"Well, now I wonder what did the priest say to your bold shadow?

"'But you must go away! '-and the priest spoke without any fear. Why is it they seem always without fear, those dull and calm-eyed priests?' Such conduct is unseemly. For this is High God's house, and far-off peoples are admonished by its steadfast spire, pointing always heavenward, that the place is holy,' said the priest. And my shadow answered, 'But I only know that steeples are of phallic origin.' And my shadow wept, wept ludicrously, clinging to the steeple where church-goers knelt beneath him."

"Now, and indeed that must have been disconcerting, Messire Merlin. Still, as you got your shadow back again, there was no great harm done. But why is it that such attendants follow some men while other men are permitted to live in decent solitude? It does not seem quite fair."

"Perhaps I could explain it to you, friend, but certainly I shall not. You know too much as it is. For you appear in that bright garment of yours to have come from a land and a time which even I, who am a skilled magician, can only cloudily foresee, and cannot understand at all. What puzzles me, however-"And Merlin's forefinger shot out." How many feet had the first wearer of your shirt? and were you ever an old man?" says he.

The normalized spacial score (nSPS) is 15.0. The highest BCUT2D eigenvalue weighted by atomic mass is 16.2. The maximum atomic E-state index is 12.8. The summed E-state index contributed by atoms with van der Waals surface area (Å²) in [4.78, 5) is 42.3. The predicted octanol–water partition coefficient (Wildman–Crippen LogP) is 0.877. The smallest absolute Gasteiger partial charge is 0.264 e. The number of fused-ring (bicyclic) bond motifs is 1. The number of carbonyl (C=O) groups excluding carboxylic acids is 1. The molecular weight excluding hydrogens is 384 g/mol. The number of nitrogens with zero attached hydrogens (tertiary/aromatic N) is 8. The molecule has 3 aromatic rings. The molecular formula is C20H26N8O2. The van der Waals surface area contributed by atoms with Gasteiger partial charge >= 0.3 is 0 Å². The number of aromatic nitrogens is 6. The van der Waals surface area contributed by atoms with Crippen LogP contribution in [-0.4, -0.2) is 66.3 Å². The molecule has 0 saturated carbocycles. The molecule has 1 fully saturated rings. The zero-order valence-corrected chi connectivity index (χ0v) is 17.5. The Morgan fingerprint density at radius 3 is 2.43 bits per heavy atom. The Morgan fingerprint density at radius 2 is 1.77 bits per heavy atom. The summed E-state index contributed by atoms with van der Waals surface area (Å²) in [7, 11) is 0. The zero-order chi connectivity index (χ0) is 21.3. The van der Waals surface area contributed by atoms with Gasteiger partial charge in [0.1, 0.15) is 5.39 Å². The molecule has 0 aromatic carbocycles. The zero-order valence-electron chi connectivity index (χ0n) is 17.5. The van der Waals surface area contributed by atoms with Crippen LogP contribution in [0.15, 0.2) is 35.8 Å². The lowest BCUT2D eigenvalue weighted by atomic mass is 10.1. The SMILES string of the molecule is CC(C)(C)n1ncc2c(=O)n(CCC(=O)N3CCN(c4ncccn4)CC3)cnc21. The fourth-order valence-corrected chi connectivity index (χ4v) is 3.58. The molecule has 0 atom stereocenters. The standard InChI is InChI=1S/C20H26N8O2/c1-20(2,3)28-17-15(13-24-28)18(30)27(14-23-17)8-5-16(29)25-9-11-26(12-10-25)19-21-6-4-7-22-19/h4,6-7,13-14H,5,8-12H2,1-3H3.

"Well, four, and I was getting on," says Jurgen.

"And I did not guess! But certainly that is it, --an old poet loaned at once a young man's body and the Centaur's shirt. Aderes has loosed a new jest into the world, for her own reasons-"

"But you have things backwards. It was Sereda whom I cajoled so nicely."

"Names that are given by men amount to very little in a case like this. The shadow which follows you I recognise -- and revere-as the gift of Aderes, a dreadful Mother of small Gods. No doubt she has a host of other names. And you cajoled her, you consider! I would not willingly walk in the shirt of any person who considers that. But she will enlighten you, my friend, at her appointed time."

"Well, so that she deals justly --" Jurgen said, and shrugged.